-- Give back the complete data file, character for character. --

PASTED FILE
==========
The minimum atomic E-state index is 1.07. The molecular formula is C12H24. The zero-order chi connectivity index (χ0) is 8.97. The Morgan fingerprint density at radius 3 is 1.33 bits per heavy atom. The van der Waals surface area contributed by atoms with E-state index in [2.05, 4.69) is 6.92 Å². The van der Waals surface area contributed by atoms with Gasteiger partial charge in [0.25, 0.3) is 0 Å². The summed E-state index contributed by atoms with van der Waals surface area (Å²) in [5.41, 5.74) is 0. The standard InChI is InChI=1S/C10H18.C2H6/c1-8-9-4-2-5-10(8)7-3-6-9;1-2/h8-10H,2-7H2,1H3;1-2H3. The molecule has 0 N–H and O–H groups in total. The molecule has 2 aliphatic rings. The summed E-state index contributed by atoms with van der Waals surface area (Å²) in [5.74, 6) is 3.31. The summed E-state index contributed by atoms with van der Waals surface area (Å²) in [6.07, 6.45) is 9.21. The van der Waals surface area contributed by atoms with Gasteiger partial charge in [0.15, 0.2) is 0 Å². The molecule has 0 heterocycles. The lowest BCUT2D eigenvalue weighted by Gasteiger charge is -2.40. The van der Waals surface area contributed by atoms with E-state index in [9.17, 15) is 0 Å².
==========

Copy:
The minimum atomic E-state index is 1.07. The molecular formula is C12H24. The zero-order chi connectivity index (χ0) is 8.97. The Morgan fingerprint density at radius 3 is 1.33 bits per heavy atom. The van der Waals surface area contributed by atoms with E-state index in [2.05, 4.69) is 6.92 Å². The van der Waals surface area contributed by atoms with Gasteiger partial charge in [0.25, 0.3) is 0 Å². The summed E-state index contributed by atoms with van der Waals surface area (Å²) in [5.41, 5.74) is 0. The standard InChI is InChI=1S/C10H18.C2H6/c1-8-9-4-2-5-10(8)7-3-6-9;1-2/h8-10H,2-7H2,1H3;1-2H3. The molecule has 0 N–H and O–H groups in total. The molecule has 2 aliphatic rings. The summed E-state index contributed by atoms with van der Waals surface area (Å²) in [5.74, 6) is 3.31. The summed E-state index contributed by atoms with van der Waals surface area (Å²) in [6.07, 6.45) is 9.21. The van der Waals surface area contributed by atoms with Gasteiger partial charge in [0.15, 0.2) is 0 Å². The molecule has 0 heterocycles. The lowest BCUT2D eigenvalue weighted by Gasteiger charge is -2.40. The van der Waals surface area contributed by atoms with E-state index in [9.17, 15) is 0 Å².